Web-only series? Yep. Audience?

Web-only series? Yep. Audience?

By David Sarno, Los Angeles Times Staff Writer

November 11, 2007

Show

Lori Shepler / LAT
A
group of USC students and professors watch producer Marshall
Herskovitz’s new web-only show, quarterlife, at the Ron Howard Theater
at USC.
What’s wrong with this picture?

On the first night of November, a group of about 15 professors,
graduate students and film school alumni half-filled USC’s tiny Ron
Howard Theater. They came for a sneak preview of the much-anticipated
Web series "quarterlife," an event hosted by the show’s co-writer and
director, Marshall Herskovitz.

"Quarterlife" is about kids a few years
out of college trying to find their way in the real world. It hopes to
speak to college kids, in their own language and in a medium they can
relate to. The problem was it was hard to say if anyone who’d showed up
for the screening actually was
a college kid (USC has 16,500 of them; its film school alone has 730)
— except 19-year-old Cynthia Horiguchi, the Daily Trojan’s television
reviewer. But I’d invited her myself.

"I hadn’t heard of it," said Horiguchi, a sophomore, in a phone call
afterward. "I don’t think there’s much of a buzz around it."

That’s not strictly true — it’s just not the show’s audience that’s
buzzing about it. Most of us over 25 are familiar with the work of
Herskovitz and "quarterlife" co-writer Edward Zwick, the creative team
behind "thirtysomething," the term-coiningly iconic TV series of the
late 1980s, and "My So-Called Life," which, if its status as the best
teenage drama ever is not universally agreed upon, then only a handful
of people need their minds changed.

Having nailed the 30s in the ’80s and the teens in the ’90s,
Herskovitz, 55, and Zwick, also 55, have left themselves with a
difficult pair of decades in which to complete their epic of growing
up: the 20s, and this one.

"Quarterlife" valiantly attempts to navigate a perilous strait: On one
side it’s a tale of young artist-types trying to get a handle on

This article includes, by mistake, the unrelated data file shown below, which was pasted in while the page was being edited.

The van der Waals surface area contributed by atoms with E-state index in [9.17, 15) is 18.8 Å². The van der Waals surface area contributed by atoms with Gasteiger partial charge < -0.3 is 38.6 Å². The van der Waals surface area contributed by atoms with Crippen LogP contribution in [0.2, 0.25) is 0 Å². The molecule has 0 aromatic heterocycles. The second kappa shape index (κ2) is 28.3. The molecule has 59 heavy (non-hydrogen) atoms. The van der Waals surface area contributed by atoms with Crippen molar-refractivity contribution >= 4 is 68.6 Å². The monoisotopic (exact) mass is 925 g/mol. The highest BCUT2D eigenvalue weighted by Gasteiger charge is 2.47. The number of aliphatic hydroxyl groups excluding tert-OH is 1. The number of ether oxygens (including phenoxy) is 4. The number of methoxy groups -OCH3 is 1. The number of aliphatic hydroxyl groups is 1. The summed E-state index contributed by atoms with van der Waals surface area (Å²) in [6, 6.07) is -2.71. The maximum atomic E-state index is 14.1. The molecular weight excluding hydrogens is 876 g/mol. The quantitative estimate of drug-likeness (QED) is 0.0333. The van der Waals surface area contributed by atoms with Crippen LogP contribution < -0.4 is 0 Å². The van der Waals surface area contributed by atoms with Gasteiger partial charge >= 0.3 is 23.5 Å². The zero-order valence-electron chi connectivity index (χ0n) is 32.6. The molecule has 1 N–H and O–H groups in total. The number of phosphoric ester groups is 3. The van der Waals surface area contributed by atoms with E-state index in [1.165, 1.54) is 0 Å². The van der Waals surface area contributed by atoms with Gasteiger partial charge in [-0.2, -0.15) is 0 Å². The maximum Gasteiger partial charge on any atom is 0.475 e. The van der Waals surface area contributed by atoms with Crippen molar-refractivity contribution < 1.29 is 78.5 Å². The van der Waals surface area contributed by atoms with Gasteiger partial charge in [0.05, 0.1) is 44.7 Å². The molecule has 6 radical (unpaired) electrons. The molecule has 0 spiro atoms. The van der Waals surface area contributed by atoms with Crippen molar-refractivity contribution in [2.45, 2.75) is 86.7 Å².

real-world living, and on the other it’s an ambitious exploration of a
new media genre whose waters are largely uncharted: the short-form Web
drama. Which means that both its characters and its medium are
experiencing rapid, whirling change on the one hand and a pervasive
sense of uncertainty on the other.

For his part, Herskovitz said he had become "radicalized" by what he
saw as a consolidation of media power that had homogenized
broadcasters’ offerings and which, as he wrote in a recent Times Op-Ed,
was "literally poisoning the TV business," having laid the groundwork
for the writers strike.

Indeed, "quarterlife" has its roots in a 2005 ABC television pilot
called "1/4life" that did not make it to air. So Herskovitz and Zwick
decided to bypass TV altogether, re-imagining the show as an Internet
original — an endeavor Herskovitz described as "a speculative wing and
a prayer."

Starting tonight, "quarterlife" will be doled out in eight-minute
"webisodes" posted twice a week, first on MySpace (Sundays and
Thursdays), then a day later on the show’s proprietary platform and
social network, quarterlife .com, which boasts a much larger and more
eye-friendly viewing screen than the small screen on the MySpace page.

"We only care about our site," Herskovitz said at USC. "We don’t care
about MySpace, because they’re not paying us. But they’re bringing us a
lot of eyeballs, so it’s worth something."

MySpace will promote the show by serving 500 million Web pages that include ads for "quarterlife," he added.

Widely thought to be the most expensive Web-only TV show yet,
"quarterlife" is financed by a combination of venture capitalists and
advertisers, according to Herskovitz, who would not offer exact budget
numbers. "Quarterlife" has advertising deals with Pepsi, Target and
Toyota, and it’s not a leap to guess who’s riding shotgun, given that
one of the show’s main subplots has two young filmmakers making a
commercial for a Toyota dealership.

Oh, to be young

Awriting teacher of mine once explained away the dearth of great novels
about life’s third decade with a wave of the hand: "Nothing interesting
happens in your 20s," he said. It’s a lot of false starts, second
guessing and feeling sorry for yourself. "What is the life of a writer,
and am I living it?" muses the show’s main character, Dylan Krieger
(Bitsie Tulloch). Part of Dylan’s angst derives from her frustrating
position as a low-level editorial assistant at Women’s Attitude
magazine. But when Dylan first fires up her laptop’s webcam and begins
to record herself video-blogging, the constraints of old media
dissipate, and so, apparently, does her social discretion. In her
"vlog" entries, Dylan divulges, one by one, the wishes and weaknesses
of the people closest to her.

Of her roommate Lisa (Maite Schwartz), the sexy, tortured
bartender-slash-aspiring-actress, Dylan vlogs: "She sleeps with guys